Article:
What: All Issues : War & Peace : USA Intervention in Libya : (H.R. 2219) On an amendment that would have prohibited funds provided by a Defense Department funding bill from being used for U.S. military operations in Libya (2011 house Roll Call 515)
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(H.R. 2219) On an amendment that would have prohibited funds provided by a Defense Department funding bill from being used for U.S. military operations in Libya
house Roll Call 515     Jul 07, 2011
Progressive Position:
Nay
Progressive Result:
Win

This was a vote on an amendment by Rep. Scott Rigell (R-VA) that would have prohibited funds provided by a Defense Department funding bill from being used for U.S. military operations in Libya. This amendment was offered to legislation providing annual funding for Defense Department programs.

Rigell urged support for his amendment: “…An egregious ongoing breach of the separation of powers is taking place at this very hour; specifically, the usurpation of a power given only to Congress, that found in article I, section 8 of the Constitution: only Congress can declare war. Known initially as Operation Odyssey Dawn and now as Operation Unified Protector, military intervention easily rising to the definition of war is being carried out in Libya. It is being carried out with the bravery, exceptional professionalism and commitment to victory that define our fellow Americans who serve in our Armed Forces. And before I address the mission itself, I first applaud their willingness to sacrifice so much for their fellow Americans….There has been no declaration of war. There has been no statutory authority issued. There has been no evidence that an attack on American forces was imminent or had occurred.”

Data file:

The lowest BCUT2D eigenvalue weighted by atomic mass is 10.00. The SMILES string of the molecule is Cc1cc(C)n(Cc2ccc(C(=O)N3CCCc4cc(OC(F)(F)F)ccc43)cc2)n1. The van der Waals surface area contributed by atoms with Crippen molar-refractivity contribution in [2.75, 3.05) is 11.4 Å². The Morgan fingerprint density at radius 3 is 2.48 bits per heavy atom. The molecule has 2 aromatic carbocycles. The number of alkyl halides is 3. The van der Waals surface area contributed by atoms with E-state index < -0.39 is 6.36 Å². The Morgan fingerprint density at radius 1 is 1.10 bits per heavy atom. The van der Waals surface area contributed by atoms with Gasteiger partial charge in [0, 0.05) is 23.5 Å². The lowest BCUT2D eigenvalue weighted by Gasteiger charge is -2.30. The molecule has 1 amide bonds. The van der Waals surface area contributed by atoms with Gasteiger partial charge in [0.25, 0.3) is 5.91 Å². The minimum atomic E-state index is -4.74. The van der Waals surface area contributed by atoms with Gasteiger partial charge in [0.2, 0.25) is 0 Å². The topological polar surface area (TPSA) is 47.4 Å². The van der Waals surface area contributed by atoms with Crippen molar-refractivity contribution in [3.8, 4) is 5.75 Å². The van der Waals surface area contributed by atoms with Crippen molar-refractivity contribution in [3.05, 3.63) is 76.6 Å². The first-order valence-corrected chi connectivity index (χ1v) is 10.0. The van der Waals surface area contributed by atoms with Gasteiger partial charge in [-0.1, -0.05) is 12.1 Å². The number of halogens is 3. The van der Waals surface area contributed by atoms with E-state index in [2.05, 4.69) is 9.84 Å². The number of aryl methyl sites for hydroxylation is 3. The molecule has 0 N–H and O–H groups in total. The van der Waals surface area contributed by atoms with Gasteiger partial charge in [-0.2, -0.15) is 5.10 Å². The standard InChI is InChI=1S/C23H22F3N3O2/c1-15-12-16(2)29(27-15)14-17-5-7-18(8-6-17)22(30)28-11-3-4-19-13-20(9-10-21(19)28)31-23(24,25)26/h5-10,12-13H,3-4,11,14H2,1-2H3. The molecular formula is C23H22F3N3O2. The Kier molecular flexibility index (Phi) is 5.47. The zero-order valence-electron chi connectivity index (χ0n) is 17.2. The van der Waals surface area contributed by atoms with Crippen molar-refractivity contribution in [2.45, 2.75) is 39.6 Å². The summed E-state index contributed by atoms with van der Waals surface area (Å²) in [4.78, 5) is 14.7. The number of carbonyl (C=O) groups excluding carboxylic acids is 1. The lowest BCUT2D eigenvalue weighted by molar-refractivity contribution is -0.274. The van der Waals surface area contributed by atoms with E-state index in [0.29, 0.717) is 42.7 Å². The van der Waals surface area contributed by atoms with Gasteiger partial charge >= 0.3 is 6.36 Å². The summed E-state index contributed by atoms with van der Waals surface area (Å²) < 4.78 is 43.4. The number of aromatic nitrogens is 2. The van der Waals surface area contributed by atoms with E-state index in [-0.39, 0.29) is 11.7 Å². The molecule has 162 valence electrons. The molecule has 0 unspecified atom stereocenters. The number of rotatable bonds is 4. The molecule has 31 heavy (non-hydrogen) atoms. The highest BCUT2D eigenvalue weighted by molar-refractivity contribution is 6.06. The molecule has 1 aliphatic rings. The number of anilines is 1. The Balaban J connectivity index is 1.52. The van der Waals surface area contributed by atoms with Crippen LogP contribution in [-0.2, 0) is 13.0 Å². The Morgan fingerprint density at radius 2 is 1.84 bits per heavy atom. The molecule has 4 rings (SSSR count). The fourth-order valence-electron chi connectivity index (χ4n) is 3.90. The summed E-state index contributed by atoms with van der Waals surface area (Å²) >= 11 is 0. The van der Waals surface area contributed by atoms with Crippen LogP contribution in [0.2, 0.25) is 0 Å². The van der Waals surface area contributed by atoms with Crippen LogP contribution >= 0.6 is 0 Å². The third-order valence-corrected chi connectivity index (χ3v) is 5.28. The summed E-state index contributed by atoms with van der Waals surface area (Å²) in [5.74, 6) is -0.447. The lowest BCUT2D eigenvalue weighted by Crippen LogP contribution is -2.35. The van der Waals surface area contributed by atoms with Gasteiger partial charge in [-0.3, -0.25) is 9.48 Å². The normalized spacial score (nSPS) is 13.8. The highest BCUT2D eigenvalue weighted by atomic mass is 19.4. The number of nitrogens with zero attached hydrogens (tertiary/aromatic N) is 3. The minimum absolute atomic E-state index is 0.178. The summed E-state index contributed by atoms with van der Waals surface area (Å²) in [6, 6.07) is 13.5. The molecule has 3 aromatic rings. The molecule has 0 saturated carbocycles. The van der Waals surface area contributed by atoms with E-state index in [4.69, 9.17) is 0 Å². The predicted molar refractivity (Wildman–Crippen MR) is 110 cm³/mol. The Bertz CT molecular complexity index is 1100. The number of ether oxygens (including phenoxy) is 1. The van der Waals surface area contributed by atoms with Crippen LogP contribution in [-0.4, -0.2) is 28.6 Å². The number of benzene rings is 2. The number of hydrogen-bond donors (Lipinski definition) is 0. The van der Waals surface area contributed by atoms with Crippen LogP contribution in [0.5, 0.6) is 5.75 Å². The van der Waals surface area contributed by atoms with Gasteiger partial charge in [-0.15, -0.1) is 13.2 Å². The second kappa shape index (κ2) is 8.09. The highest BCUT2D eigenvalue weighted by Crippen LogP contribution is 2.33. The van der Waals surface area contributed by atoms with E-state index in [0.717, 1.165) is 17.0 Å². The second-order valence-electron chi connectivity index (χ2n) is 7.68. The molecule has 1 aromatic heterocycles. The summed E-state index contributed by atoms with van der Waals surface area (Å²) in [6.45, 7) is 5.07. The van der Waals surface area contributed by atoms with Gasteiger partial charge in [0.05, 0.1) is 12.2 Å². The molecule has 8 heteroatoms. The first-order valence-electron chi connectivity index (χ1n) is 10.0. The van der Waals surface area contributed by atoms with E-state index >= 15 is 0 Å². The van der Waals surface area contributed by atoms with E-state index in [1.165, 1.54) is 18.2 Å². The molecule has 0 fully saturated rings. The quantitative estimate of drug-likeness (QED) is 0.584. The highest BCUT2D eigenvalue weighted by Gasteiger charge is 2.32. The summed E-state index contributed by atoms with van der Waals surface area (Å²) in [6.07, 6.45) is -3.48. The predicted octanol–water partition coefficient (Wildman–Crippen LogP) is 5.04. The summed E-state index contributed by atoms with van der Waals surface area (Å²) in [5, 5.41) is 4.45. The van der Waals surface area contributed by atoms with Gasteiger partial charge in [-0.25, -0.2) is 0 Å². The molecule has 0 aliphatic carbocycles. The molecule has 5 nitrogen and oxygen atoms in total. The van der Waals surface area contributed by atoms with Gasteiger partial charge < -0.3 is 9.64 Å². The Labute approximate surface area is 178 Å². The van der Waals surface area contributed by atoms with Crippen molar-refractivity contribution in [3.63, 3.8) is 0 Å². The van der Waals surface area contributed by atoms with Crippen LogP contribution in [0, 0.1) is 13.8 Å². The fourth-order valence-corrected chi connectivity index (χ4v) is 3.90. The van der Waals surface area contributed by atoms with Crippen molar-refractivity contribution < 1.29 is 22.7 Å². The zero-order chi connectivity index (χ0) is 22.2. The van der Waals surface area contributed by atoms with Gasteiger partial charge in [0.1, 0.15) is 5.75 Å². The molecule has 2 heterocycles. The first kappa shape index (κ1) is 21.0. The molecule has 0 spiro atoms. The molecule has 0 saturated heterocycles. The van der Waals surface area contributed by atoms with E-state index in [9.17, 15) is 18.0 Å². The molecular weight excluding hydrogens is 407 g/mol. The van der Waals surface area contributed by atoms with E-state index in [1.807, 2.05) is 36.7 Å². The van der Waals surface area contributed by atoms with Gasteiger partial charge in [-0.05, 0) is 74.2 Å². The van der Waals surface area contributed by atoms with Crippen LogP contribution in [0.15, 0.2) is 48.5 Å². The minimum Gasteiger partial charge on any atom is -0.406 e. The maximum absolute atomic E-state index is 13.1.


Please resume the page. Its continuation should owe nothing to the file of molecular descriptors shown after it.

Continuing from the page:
Rep. Norm Dicks (D-WA) opposed Rigell’s amendment: “…The NATO-led mission to defeat Qadhafi and to protect the people of Libya was undertaken in concert with a broad coalition of nations, including the Arab League, and it followed resolutions adopted in the United Nations Security Council, authorizing `all necessary measures.' This amendment would end our involvement unilaterally. I believe this could materially harm our relationship with NATO allies from whom we will undoubtedly require support in the future and who have been our partners since 1949. We should let the mission with our NATO allies continue so we can defeat Qadhafi and protect the Libyan people.”

[On March 19, 2011, the U.S. joined an international coalition (that included France, the United Kingdom, and Canada) to intervene in Libya’s civil war. This coalition aided rebels who had staged an uprising against the country’s dictator, Muammar Gaddafi, who had ruled Libya since 1969 and whose regime was notorious for human rights violations. On April 4, the North Atlantic Treaty Organization (NATO—an international coalition of 28 member countries) assumed operational control of the military mission in Libya.] 

The House rejected this amendment by a vote of 176-249. Voting “yea” were 130 Republicans and 46 Democrats. 141 Democrats—including a majority of progressives—and 108 Republicans voted “nay.” As a result, the net effect of this vote was to allow funds provided by a Defense Department funding bill to continue to be used for U.S. military operations in Libya.

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